|Company name||Six Flags Entertainment Corporation|
|Status||Class Action Complaint Filed|
NEW YORK, April 1, 2020–Bragar Eagel & Squire, P.C., a nationally recognized shareholder rights law firm, announces that a class action lawsuit has been filed in the United States District Court for the Northern District of Texas on behalf of investors that purchased Six Flags Entertainment Corporation (NYSE: SIX) securities between April 25, 2018 and February 19, 2020 (the “Class Period”). Investors have until April 13, 2020 to apply to the Court to be appointed as lead plaintiff in the lawsuit.
On June 23, 2014, Six Flags announced the signing of an agreement to build multiple Six Flags-branded theme parks in China. Six Flags partnered exclusively with Riverside Investment Group Co. Ltd. (“Riverside”), a Chinese real estate developer, that would provide the capital investment for future developments in China. The Company emphasized expansion of its international licensing agreements as one of its key strategies to achieve revenue growth, and Six Flags’ agreements with Riverside to develop parks in China were of particular importance to investors because they represented the largest potential driver of growth in this strategic initiative. By May 29, 2018, Six Flags had announced plans with Riverside to develop 11 parks across three locations in China.
The complaint, filed on February 12, 2020, alleges that throughout the Class Period, defendants made materially false and misleading statements, as well as failed to disclose material adverse facts, regarding the Company’s business operations, and growth prospects. Specifically, defendants touted its business relationship with Riverside as an “incredible partnership” that “should supercharge revenue growth.” The Company also stated that Riverside would “work through” the macroeconomic issues that it faced in China and represented that delays in the development of its Six Flags-branded parks in China were “short term” and the resulting weakened revenue patterns were “not material in the context of the long term opportunity.” These and similar statements during the Class Period were false and misleading because defendants knew or recklessly disregarded that its licensing agreements with Riverside would not result in the benefits that defendants had publicly represented. As a result of these misrepresentations, shares of Six Flags’ common stock traded at artificially inflated prices during the Class Period.
The truth began to emerge on February 14, 2019, when the Company surprised investors by announcing a negative revenue adjustment of $15 million in the fourth quarter of 2018 related to the Company’s agreements with Riverside due to delays in the expected opening dates of some of the parks in China, which the Company blamed on macroeconomic issues in China. As a result, Six Flags reported a 38% decline in the Company’s sponsorship, international agreements and accommodations revenue compared to the fourth quarter of 2017. Six Flags also told investors that it expected weaker than anticipated quarterly revenue from its agreements with Riverside in 2019 and 2020.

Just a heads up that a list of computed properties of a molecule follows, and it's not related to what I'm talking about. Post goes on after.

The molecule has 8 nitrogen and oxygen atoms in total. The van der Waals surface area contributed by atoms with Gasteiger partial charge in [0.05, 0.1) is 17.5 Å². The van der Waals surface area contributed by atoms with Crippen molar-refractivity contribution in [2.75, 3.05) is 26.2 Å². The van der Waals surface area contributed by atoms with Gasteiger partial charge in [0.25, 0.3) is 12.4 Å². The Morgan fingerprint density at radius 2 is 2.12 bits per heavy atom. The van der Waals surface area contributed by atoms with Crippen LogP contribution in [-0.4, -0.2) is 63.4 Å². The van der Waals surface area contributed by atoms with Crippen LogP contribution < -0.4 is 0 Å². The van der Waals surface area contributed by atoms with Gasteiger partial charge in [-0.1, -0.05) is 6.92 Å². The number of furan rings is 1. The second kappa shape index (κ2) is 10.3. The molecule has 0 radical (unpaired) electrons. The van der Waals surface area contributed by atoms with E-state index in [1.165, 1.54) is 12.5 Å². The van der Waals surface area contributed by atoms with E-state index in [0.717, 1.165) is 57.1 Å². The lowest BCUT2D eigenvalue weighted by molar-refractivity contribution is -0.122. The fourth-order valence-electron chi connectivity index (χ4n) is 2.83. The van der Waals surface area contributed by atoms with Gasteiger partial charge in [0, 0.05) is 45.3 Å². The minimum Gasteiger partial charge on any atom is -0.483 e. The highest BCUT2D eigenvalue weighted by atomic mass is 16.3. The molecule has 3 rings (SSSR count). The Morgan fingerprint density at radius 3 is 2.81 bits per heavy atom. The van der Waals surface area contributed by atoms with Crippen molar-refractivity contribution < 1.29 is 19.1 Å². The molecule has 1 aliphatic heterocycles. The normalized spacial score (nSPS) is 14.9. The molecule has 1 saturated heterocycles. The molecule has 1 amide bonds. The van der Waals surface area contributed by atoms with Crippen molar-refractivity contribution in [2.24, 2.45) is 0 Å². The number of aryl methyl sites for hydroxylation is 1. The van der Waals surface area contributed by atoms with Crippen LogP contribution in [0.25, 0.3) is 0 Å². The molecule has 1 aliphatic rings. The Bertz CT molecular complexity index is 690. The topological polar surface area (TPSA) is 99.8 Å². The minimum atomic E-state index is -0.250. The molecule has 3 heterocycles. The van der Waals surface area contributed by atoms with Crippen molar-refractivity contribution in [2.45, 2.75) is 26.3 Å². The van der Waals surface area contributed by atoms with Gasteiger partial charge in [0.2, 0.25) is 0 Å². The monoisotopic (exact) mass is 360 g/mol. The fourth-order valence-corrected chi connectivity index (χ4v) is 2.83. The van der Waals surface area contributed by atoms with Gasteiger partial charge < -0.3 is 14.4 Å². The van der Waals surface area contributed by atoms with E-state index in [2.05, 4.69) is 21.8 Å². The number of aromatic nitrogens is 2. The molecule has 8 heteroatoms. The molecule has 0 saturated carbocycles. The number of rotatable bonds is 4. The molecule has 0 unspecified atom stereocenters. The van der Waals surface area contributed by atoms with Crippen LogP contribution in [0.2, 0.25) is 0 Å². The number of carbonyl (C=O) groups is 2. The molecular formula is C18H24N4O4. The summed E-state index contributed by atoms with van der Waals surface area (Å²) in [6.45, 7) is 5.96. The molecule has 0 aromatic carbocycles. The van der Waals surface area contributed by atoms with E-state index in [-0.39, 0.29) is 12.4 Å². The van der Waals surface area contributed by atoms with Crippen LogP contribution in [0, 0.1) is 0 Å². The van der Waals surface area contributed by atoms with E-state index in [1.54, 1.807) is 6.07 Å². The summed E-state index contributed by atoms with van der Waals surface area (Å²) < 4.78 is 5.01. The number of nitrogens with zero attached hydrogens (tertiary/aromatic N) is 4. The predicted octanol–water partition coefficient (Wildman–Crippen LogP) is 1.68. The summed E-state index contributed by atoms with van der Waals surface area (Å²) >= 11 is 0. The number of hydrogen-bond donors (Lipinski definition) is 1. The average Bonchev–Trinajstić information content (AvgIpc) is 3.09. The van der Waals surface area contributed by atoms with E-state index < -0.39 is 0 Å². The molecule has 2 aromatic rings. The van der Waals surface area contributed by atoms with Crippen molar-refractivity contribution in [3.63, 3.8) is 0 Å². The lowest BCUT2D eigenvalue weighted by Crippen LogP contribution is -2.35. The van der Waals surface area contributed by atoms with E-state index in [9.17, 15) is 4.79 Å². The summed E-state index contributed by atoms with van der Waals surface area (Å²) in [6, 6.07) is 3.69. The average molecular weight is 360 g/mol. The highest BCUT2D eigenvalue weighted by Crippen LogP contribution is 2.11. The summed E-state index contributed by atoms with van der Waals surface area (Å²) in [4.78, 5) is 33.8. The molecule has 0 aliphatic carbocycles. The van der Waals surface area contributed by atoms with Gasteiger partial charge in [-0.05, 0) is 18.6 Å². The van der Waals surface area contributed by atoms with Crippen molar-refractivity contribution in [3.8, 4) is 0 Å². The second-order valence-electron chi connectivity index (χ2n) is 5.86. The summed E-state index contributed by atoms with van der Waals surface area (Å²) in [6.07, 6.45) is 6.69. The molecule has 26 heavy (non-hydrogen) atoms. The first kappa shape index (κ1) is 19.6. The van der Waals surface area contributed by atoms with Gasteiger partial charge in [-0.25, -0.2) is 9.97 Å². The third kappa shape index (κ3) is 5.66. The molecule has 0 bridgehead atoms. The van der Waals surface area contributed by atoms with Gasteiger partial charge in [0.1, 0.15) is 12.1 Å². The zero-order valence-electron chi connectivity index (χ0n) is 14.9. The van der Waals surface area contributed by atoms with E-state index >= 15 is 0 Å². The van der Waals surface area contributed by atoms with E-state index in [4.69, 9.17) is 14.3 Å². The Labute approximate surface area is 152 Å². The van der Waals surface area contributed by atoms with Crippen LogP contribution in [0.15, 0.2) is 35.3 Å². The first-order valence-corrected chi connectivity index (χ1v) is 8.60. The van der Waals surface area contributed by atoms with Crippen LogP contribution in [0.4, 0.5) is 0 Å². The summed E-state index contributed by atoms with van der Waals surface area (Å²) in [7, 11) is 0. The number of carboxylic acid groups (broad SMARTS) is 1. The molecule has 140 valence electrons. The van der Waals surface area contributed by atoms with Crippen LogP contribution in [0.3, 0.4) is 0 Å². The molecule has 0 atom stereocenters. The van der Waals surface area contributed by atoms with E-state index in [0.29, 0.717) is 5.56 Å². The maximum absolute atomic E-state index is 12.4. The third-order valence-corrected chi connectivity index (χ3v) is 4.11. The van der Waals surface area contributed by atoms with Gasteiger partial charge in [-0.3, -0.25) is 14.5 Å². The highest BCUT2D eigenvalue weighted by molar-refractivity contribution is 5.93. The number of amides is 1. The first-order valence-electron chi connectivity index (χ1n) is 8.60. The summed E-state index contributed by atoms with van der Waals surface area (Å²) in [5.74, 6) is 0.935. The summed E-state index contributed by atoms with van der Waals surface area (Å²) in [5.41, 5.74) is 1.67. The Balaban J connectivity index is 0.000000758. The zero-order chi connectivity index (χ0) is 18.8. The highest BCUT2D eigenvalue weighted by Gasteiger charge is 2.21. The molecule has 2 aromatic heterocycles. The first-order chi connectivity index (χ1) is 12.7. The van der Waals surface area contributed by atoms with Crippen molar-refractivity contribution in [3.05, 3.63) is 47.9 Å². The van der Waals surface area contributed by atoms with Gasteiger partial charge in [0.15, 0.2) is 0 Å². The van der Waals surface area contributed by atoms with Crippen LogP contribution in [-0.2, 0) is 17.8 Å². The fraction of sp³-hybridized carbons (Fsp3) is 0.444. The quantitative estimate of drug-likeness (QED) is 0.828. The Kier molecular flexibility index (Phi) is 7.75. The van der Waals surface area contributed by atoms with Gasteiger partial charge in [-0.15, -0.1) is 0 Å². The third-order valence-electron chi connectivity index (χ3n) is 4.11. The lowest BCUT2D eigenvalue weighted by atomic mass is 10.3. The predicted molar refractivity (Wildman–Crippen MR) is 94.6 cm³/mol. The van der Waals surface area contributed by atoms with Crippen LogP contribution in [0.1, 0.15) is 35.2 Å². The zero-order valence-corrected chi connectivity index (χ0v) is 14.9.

On this news, the Company’s stock price dropped over 14%, from $63.87 per share to $54.87 per share.
On October 23, 2019, Six Flags again postponed the timing of its park openings in China, stating that “there’s a very high likelihood going forward that we will see changes in the timing of park openings” and “it’s unrealistic to think it’s going to be exactly as we’ve outlined.” As a result, the Company reported a 26% decline in sponsorship, international agreements and accommodations revenue for the third quarter of 2019 compared to the third quarter of 2018.
On this news, Six Flags’ stock price further declined from $51.23 per share to $44.88 per share, a decline of more than 12%.
Then, on January 10, 2020, the Company revealed that the future of its China projects was in jeopardy. In particular, the Company announced that the development of the Six Flags-branded parks in China continued to encounter challenges and had not progressed as expected. The Company also reported that Riverside continued to face significant challenges due to the macroeconomic environment and declining real estate market in China, which caused Riverside to default on its payment obligations to Six Flags. Furthermore, the Company told investors that, in the fourth quarter of 2019, it would realize no revenue from its agreements with Riverside and expected a negative $1 million revenue adjustment related to those agreements. The Company also announced one-time charges totaling approximately $10 million related to Riverside’s default.
On this news, Six Flags’ stock price fell again from $43.76 per share to $35.96 per share, or nearly 18%.
If you purchased Six Flags securities during the Class Period, are a long-term stockholder, have information, would like to learn more about these claims, or have any questions concerning this announcement or your rights or interests with respect to these matters, please contact Marion Passmore or Melissa Fortunato by email at firstname.lastname@example.org, or telephone at (212) 355-4648, or by filling out this contact form. There is no cost or obligation to you.